In true professional musician fashion, I recently received a set list for an upcoming gig and had a mini panic attack when I took a look at the final song. An anthem, that’s for sure, but one that is rarely attempted in a live setting. It’s a song that most people are familiar with, thanks to the fact that Wayne’s World deemed it the official sing-along of the classic rock era, yet it is far more complex than almost any other pop song that has made it to the radio. Full of operatic vocal movement, key changes, wicked guitar solos, and completed by a final gong hit, this tune (if you haven’t already guessed), is Queen’s “Bohemian Rhapsody.” With one week to get this song (and eleven others) under my belt, my first inclination was “how can I learn this quickly?” I began listing my options:
- Phone a friend (I’m pretty sure one of my buddies has played this before and probably has it charted out)
- Take advantage of the 24/7 audio-visual educational (and procrastinational) tool that has dominated modern society: YouTube
- Google it and find some sheet music to purchase as a PDF
- Find some bass tabs
- Go through my box of old music books for the copy of Best Of Queen that I purchased in high school after hearing “Under Pressure”
After taking a coffee break and looking at my schedule for the week, I decided that despite all of the shortcuts, it would probably be best for me to sit down and learn it the old fashion way — by ear. After all, that’s how I’ve always learned music. It would be challenging and time-consuming, but, as an overly prideful person, I felt like I might as well prove to myself that I can do it (otherwise, why else have I spent half of my life playing bass?).
Three days, a few “I can’t listen to this song anymore” mental breakdowns, and multiple pages of scribbled notes later, I think I’ve finally got it. Sure, it took more time that most songs, but I actually discovered some pretty cool musical nuggets: the modulations, chord voicings, and epic rock’n’roll climax that used to be on my periphery was now right in front of my eyes. I figured it out, all by myself, and could totally sit in with the actual band and do a respectable job. If you’ve never felt this sensation, it’s the equivalent of giving yourself a pat on the back, and it’s incredibly satisfying. So much so, that after listening to and playing along with the song dozens of times, I’m actually excited by the thought of playing it again.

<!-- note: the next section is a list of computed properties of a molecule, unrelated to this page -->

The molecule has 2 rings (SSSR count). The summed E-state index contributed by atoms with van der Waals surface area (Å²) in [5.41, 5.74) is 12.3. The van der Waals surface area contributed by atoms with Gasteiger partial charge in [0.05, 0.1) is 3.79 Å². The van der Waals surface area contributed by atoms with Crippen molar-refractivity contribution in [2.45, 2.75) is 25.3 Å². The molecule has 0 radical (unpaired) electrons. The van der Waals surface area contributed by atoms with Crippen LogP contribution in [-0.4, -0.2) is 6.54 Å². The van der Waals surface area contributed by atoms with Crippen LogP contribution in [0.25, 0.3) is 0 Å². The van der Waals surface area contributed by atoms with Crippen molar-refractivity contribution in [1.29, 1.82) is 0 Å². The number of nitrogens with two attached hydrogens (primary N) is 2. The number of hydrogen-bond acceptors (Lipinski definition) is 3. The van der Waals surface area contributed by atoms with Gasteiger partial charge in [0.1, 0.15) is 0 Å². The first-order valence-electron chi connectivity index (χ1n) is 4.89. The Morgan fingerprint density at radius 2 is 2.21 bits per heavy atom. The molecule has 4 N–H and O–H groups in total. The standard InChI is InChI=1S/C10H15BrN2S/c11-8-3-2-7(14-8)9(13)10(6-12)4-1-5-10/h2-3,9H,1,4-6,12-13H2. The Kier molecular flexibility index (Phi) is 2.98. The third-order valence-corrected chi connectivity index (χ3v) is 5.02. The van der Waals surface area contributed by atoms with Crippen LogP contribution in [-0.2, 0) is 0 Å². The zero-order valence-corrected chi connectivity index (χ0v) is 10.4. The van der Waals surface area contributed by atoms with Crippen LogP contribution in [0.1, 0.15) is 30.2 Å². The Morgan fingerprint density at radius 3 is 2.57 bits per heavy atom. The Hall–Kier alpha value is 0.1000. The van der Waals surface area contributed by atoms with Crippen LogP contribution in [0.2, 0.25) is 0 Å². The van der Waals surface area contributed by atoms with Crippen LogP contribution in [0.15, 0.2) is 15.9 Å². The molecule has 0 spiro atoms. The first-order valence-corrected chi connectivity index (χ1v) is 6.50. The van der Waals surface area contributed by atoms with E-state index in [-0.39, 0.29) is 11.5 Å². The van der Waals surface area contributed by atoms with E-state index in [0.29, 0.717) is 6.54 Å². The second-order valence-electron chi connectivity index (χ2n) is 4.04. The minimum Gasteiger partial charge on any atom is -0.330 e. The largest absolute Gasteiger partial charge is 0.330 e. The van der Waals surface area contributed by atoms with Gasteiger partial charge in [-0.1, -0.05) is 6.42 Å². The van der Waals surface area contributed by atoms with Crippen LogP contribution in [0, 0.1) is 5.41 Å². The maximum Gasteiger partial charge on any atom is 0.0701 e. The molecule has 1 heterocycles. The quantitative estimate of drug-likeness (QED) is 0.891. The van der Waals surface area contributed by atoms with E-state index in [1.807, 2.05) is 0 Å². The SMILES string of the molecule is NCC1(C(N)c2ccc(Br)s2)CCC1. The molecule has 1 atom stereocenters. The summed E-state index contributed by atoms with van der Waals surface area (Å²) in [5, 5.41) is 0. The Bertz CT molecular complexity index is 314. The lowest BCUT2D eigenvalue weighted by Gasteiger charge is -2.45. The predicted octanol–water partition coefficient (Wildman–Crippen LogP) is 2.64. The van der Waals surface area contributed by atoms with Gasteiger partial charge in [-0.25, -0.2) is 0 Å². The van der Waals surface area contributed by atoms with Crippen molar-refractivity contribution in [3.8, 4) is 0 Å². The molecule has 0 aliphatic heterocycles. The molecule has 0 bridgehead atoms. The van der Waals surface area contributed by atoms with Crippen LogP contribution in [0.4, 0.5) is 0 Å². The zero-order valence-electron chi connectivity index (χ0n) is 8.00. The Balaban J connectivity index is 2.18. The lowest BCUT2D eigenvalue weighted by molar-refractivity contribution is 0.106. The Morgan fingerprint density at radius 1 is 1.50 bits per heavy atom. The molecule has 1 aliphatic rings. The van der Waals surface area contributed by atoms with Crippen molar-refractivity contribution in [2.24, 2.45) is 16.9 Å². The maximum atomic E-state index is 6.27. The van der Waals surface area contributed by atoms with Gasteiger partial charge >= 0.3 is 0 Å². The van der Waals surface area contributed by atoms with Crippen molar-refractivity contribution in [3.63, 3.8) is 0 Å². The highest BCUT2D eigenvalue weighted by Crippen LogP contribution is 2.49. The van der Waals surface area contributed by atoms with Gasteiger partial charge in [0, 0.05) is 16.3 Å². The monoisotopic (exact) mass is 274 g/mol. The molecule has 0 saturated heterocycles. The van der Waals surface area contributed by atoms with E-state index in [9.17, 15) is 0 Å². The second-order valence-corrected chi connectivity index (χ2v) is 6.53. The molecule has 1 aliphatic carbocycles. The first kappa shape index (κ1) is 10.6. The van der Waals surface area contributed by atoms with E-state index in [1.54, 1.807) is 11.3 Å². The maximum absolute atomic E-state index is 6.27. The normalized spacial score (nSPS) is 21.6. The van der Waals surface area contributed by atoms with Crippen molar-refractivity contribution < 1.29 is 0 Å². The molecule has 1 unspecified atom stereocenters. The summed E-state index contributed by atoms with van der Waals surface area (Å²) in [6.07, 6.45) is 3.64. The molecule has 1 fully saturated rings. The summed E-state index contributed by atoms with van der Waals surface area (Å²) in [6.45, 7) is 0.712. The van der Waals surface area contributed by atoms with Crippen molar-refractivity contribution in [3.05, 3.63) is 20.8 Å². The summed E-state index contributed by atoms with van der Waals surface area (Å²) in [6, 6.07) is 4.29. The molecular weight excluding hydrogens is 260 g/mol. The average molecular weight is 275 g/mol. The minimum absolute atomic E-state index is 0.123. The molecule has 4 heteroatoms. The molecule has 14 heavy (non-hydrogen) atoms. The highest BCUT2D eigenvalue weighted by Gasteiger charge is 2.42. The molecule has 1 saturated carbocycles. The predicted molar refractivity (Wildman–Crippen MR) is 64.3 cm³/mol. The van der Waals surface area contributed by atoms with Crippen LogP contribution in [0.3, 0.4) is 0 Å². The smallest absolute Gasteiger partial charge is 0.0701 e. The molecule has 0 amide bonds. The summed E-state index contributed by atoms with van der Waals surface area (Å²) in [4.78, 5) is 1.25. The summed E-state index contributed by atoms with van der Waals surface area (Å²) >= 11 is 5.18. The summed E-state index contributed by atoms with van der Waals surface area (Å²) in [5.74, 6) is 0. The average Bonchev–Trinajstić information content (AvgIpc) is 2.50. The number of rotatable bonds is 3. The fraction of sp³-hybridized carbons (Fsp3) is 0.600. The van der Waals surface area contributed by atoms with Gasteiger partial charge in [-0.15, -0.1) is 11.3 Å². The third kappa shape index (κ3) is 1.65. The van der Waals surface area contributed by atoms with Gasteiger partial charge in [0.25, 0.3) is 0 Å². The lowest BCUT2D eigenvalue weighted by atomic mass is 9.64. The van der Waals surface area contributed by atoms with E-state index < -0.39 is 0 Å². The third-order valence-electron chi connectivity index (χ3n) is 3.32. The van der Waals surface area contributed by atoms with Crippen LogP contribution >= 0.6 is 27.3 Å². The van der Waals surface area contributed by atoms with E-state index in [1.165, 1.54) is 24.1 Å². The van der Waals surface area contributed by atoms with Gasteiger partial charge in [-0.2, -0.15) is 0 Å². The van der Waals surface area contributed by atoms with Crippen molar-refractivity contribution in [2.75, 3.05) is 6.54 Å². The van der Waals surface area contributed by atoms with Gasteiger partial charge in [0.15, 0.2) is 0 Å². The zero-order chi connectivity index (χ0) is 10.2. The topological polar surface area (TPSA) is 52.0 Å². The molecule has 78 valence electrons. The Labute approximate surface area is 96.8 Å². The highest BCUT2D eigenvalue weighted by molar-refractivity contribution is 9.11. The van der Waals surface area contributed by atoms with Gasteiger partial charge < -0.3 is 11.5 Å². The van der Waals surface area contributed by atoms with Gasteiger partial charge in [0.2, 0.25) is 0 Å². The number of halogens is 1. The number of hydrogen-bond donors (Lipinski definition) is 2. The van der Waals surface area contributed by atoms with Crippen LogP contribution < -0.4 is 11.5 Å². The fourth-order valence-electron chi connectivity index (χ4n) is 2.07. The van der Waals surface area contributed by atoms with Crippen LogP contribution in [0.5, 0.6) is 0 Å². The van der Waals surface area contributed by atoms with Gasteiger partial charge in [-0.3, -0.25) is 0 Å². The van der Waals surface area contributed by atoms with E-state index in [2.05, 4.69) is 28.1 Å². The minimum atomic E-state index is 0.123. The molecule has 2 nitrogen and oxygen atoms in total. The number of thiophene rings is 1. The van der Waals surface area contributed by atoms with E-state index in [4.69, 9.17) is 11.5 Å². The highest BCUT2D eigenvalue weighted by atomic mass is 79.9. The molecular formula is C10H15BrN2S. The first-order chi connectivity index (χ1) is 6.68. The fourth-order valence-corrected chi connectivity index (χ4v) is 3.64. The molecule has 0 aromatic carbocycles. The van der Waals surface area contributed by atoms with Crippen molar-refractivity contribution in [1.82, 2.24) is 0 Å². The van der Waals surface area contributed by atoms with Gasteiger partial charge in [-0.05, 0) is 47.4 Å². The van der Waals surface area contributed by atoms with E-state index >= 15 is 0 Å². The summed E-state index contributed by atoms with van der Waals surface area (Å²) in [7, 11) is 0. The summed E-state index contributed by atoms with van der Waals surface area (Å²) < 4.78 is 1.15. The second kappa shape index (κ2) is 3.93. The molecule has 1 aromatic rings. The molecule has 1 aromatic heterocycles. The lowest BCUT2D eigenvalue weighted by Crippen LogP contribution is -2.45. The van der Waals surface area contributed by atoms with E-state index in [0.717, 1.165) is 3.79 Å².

For anyone who has dedicated time to learning something — really learning something — I hope that this story resonates with you. Though it is a long-winded example of “no pain, no gain,” it demonstrates that the process of learning is equally as important as what you’re learning; the result is a deeper appreciation for and internalization of the information. Furthermore, when you go through the more personal effort to learn or practice something, you realize that you’ve truly earned the information. It’s incredibly gratifying to feel pride in what you’ve accomplished and, ultimately, to prove to yourself that you’ve improved.
In this modern age of technology, where information is both available and instantaneous, the educational shortcuts are undeniably seductive. Why spend hours figuring out how to play a song when you can watch a video on how to do it? Or use a program to slow it down? Or schedule a Skype lesson with the guy who played on the record?
On the one hand, it’s fantastic that we have so many resources at our disposal. We can isolate tracks, loop parts, watch videos on how to do things, pay $0.99 for sheet music, and enroll in online educational courses. There are more options and opportunities for learning than ever before.
On the other, it can give us permission to be lazy. It’s just so easy to find the isolated bass track and watch someone play along. I can Google a song title and find a dozen different bass tabs for it. I can ask a friend of mine to send me a picture of their chart and boom, three seconds later, I have it stored on my iPad.
In this way, the quest for information has changed — the process of discovery and acquisition can be as easy as you’d like to make it. However, taking on the responsibility of learning and finding satisfaction from your work is incredibly important. If you find yourself in a rut, it’s probably because you aren’t being challenged and you’re missing this sense of accomplishment. It’s always good to have a reason to pat yourself on the back, even if it’s just from perfecting a particular song, bass line, or exercise. So, the next time you need to learn something, try giving yourself a little more time and don’t take any shortcuts. The more time and dedication you have while learning something, the more it will stick with you. After all, I believe it was Freddie Mercury who said, “easy come, easy go.”